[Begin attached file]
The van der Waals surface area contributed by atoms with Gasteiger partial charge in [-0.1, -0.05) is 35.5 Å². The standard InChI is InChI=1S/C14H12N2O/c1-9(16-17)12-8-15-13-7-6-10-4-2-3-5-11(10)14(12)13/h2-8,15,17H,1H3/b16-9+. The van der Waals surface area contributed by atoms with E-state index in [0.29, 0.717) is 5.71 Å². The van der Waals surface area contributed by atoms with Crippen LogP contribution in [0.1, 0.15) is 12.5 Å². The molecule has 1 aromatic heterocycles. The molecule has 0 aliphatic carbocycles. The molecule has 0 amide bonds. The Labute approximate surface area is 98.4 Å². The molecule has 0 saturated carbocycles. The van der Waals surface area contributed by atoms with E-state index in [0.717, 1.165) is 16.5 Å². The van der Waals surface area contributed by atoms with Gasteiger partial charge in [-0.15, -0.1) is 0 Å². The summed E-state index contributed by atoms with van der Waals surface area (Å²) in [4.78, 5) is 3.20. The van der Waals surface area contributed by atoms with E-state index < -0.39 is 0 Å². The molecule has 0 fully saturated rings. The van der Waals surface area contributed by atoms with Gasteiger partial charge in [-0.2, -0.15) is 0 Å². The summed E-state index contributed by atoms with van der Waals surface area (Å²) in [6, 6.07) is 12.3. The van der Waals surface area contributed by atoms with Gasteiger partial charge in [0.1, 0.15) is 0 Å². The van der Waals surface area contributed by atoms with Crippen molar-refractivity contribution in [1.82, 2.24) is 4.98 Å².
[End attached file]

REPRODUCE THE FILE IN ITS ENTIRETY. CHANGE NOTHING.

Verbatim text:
The van der Waals surface area contributed by atoms with Gasteiger partial charge in [-0.1, -0.05) is 35.5 Å². The standard InChI is InChI=1S/C14H12N2O/c1-9(16-17)12-8-15-13-7-6-10-4-2-3-5-11(10)14(12)13/h2-8,15,17H,1H3/b16-9+. The van der Waals surface area contributed by atoms with E-state index in [0.29, 0.717) is 5.71 Å². The van der Waals surface area contributed by atoms with Crippen LogP contribution in [0.1, 0.15) is 12.5 Å². The molecule has 1 aromatic heterocycles. The molecule has 0 aliphatic carbocycles. The molecule has 0 amide bonds. The Labute approximate surface area is 98.4 Å². The molecule has 0 saturated carbocycles. The van der Waals surface area contributed by atoms with E-state index in [0.717, 1.165) is 16.5 Å². The van der Waals surface area contributed by atoms with Gasteiger partial charge in [-0.15, -0.1) is 0 Å². The summed E-state index contributed by atoms with van der Waals surface area (Å²) in [4.78, 5) is 3.20. The van der Waals surface area contributed by atoms with E-state index < -0.39 is 0 Å². The molecule has 0 fully saturated rings. The van der Waals surface area contributed by atoms with Gasteiger partial charge in [-0.2, -0.15) is 0 Å². The summed E-state index contributed by atoms with van der Waals surface area (Å²) in [6, 6.07) is 12.3. The van der Waals surface area contributed by atoms with Gasteiger partial charge in [0.1, 0.15) is 0 Å². The van der Waals surface area contributed by atoms with Crippen molar-refractivity contribution in [1.82, 2.24) is 4.98 Å².